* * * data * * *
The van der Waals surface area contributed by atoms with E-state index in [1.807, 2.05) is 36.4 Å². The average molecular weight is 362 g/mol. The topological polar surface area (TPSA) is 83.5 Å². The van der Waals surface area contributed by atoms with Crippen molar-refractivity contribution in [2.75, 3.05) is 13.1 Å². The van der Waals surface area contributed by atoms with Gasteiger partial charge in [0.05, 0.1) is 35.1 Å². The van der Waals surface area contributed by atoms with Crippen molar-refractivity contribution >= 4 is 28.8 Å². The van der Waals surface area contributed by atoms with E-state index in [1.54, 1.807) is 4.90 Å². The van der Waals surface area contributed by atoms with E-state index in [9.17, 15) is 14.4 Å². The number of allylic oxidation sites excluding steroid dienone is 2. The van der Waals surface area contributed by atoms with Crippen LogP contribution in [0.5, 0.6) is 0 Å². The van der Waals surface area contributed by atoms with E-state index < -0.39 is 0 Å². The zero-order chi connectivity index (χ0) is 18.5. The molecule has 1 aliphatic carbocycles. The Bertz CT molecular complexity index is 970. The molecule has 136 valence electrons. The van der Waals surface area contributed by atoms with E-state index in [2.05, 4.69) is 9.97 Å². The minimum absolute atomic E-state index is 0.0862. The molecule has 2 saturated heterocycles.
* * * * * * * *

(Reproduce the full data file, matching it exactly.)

The van der Waals surface area contributed by atoms with E-state index in [1.807, 2.05) is 36.4 Å². The average molecular weight is 362 g/mol. The topological polar surface area (TPSA) is 83.5 Å². The van der Waals surface area contributed by atoms with Crippen molar-refractivity contribution in [2.75, 3.05) is 13.1 Å². The van der Waals surface area contributed by atoms with Gasteiger partial charge in [0.05, 0.1) is 35.1 Å². The van der Waals surface area contributed by atoms with Crippen molar-refractivity contribution >= 4 is 28.8 Å². The van der Waals surface area contributed by atoms with E-state index in [1.54, 1.807) is 4.90 Å². The van der Waals surface area contributed by atoms with E-state index in [9.17, 15) is 14.4 Å². The number of allylic oxidation sites excluding steroid dienone is 2. The van der Waals surface area contributed by atoms with Crippen LogP contribution in [0.5, 0.6) is 0 Å². The van der Waals surface area contributed by atoms with E-state index < -0.39 is 0 Å². The zero-order chi connectivity index (χ0) is 18.5. The molecule has 1 aliphatic carbocycles. The Bertz CT molecular complexity index is 970. The molecule has 136 valence electrons. The van der Waals surface area contributed by atoms with E-state index in [2.05, 4.69) is 9.97 Å². The minimum absolute atomic E-state index is 0.0862. The molecule has 2 saturated heterocycles.